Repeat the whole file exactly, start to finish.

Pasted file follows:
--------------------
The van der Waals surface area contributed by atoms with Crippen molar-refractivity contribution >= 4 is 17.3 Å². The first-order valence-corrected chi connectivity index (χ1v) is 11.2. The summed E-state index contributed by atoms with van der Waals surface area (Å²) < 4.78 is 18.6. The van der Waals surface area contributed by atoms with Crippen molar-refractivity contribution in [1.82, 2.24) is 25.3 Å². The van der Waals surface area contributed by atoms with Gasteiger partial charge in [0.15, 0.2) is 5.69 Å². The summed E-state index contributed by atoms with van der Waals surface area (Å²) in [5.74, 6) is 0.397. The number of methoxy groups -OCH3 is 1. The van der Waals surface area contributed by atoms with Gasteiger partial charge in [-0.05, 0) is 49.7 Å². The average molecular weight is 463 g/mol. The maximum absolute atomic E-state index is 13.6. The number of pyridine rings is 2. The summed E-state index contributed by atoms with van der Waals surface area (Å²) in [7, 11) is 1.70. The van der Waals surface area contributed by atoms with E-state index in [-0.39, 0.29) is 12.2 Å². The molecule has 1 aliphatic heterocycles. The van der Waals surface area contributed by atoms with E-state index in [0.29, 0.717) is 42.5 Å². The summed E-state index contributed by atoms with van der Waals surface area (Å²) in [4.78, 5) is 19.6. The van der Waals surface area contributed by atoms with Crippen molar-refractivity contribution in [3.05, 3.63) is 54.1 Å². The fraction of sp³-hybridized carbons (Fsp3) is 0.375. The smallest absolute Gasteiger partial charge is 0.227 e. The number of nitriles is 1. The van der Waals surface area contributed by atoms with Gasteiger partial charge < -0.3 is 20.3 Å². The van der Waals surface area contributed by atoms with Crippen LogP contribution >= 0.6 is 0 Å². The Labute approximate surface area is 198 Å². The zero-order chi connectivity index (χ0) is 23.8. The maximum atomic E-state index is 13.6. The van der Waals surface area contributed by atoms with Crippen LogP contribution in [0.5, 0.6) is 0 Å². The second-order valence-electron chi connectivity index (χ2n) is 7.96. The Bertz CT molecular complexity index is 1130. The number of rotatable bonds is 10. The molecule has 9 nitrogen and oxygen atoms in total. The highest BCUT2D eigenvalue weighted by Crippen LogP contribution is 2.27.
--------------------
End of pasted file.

The van der Waals surface area contributed by atoms with Crippen molar-refractivity contribution >= 4 is 17.3 Å². The first-order valence-corrected chi connectivity index (χ1v) is 11.2. The summed E-state index contributed by atoms with van der Waals surface area (Å²) < 4.78 is 18.6. The van der Waals surface area contributed by atoms with Crippen molar-refractivity contribution in [1.82, 2.24) is 25.3 Å². The van der Waals surface area contributed by atoms with Gasteiger partial charge in [0.15, 0.2) is 5.69 Å². The summed E-state index contributed by atoms with van der Waals surface area (Å²) in [5.74, 6) is 0.397. The number of methoxy groups -OCH3 is 1. The van der Waals surface area contributed by atoms with Gasteiger partial charge in [-0.05, 0) is 49.7 Å². The average molecular weight is 463 g/mol. The maximum absolute atomic E-state index is 13.6. The number of pyridine rings is 2. The summed E-state index contributed by atoms with van der Waals surface area (Å²) in [7, 11) is 1.70. The van der Waals surface area contributed by atoms with E-state index in [-0.39, 0.29) is 12.2 Å². The molecule has 1 aliphatic heterocycles. The van der Waals surface area contributed by atoms with E-state index in [0.29, 0.717) is 42.5 Å². The summed E-state index contributed by atoms with van der Waals surface area (Å²) in [4.78, 5) is 19.6. The van der Waals surface area contributed by atoms with Crippen molar-refractivity contribution in [3.05, 3.63) is 54.1 Å². The fraction of sp³-hybridized carbons (Fsp3) is 0.375. The smallest absolute Gasteiger partial charge is 0.227 e. The number of nitriles is 1. The van der Waals surface area contributed by atoms with Gasteiger partial charge < -0.3 is 20.3 Å². The van der Waals surface area contributed by atoms with Crippen LogP contribution >= 0.6 is 0 Å². The Labute approximate surface area is 198 Å². The zero-order chi connectivity index (χ0) is 23.8. The maximum atomic E-state index is 13.6. The van der Waals surface area contributed by atoms with Crippen LogP contribution in [0.5, 0.6) is 0 Å². The second-order valence-electron chi connectivity index (χ2n) is 7.96. The Bertz CT molecular complexity index is 1130. The number of rotatable bonds is 10. The molecule has 9 nitrogen and oxygen atoms in total. The highest BCUT2D eigenvalue weighted by Crippen LogP contribution is 2.27.